On Tuesday, a fiery exchange took place between autistic advocates and autism parents the quarterly Interagency Autism Coordinating Committee meeting about inclusion, civil rights, and the usefulness (or lack thereof) of functioning labels. IACC is a government advisory panel responsible for setting federal research priorities. Only three of the 31 IACC members are autistic themselves. None of the federal members are autistic, nor is the committee chair. In a written comment, Jill Escher, a long-time foe of the validity of autistic advocacy and civil rights, submitted a blog post she wrote about neurodiversity on the official San Francisco Autism Society website. She complained that neurodiversity has ruined the validity of autism as a diagnosis because it includes "high functioning" people like the autistic representatives on IACC and "low functioning" people like her own children. This sparked a tense conversation among members of IACC that revealed … Continue Reading ››
Each Friday at NOSmag, I post some links relevant to neurodiversity news and culture criticism around the web. This is what I’ve been reading and that I think you should be reading too. Feel free to add links of your own in the comments and email suggestions for future link roundups to firstname.lastname@example.org or Tweet us @NOSeditorial.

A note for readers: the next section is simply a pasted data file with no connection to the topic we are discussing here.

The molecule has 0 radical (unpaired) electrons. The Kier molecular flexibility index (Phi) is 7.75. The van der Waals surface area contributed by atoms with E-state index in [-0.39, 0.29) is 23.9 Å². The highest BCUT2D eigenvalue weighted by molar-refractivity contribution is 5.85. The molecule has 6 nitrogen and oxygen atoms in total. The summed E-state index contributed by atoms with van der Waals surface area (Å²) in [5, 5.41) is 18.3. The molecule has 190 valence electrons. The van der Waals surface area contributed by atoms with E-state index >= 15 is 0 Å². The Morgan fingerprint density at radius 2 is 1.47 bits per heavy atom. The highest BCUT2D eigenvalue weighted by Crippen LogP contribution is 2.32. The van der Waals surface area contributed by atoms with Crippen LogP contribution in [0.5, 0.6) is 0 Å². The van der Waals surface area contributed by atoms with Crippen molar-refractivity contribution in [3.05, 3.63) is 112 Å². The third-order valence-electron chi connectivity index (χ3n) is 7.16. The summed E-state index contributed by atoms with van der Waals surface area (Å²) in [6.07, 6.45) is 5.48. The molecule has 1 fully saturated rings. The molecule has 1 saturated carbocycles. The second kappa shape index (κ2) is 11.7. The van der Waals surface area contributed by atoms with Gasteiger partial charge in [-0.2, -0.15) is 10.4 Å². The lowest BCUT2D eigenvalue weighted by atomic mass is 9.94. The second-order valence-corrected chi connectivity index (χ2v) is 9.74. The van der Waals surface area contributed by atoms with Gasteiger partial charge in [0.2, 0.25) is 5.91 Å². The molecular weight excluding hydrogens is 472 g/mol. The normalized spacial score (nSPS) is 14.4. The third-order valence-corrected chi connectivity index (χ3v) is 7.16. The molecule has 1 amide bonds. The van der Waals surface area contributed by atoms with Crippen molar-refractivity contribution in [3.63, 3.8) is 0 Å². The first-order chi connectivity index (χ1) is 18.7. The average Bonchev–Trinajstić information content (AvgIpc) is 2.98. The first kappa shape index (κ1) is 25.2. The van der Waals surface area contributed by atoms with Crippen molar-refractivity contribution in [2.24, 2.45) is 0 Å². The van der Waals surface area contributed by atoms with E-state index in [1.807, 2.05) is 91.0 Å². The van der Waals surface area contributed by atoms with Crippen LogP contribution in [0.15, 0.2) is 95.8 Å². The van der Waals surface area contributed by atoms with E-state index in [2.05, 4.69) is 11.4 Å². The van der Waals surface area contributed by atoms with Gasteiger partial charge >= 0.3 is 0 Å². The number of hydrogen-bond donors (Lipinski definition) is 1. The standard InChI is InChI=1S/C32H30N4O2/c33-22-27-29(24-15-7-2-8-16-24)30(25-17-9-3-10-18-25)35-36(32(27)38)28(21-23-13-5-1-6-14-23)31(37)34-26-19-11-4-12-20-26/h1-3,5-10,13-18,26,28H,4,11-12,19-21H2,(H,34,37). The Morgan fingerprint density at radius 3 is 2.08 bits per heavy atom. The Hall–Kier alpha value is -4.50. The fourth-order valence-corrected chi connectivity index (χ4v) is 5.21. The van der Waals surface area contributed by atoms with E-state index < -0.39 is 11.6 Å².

- Closed captioning improves literacy skills (and makes TV way more comprehensible for those of us with sensory processing issues).
- A newly public recording shows that the police knew behavior tech Charles Kinsey and his autistic client, Arnaldo Rios, were unarmed when they shot Kinsey this summer.
- Despite what the Washington Post says, there aren't hoards of non-disabled people on Social Security Disability Insurance (SSDI).
- Self Advocates Becoming Empowered (SABE) is offering paid policy fellowships for self advocates with intellectual and developmental disabilities.
- Autistic owned and operated business Stimtastic … Continue Reading ››
In Joel and Ethan Coen’s “Barton Fink,” there’s a scene where the title character (John Turturro), a pretentious playwright who’s moved to Hollywood, meets his new neighbor Charlie (John Goodman), an insurance salesman. Fink shares his ambition to tell stories about “the common man,” with Charlie piping up that he could “tell you some stories” several times. Fink doesn’t take the hint, simply steamrolling ahead instead of listening to the guy whose voice he’s supposedly out to capture. It can be a frustratingly similar experience for a member of a marginalized group trying to get a word in edgewise with someone claiming to advocate for you, especially if they’re being less helpful than they imagine they are. It can be mortifying to be told you’re hindering rather than helping, but someone who sincerely cares about their advocacy will make time to listen to those affected by it. And then there’s William Shatner, … Continue Reading ››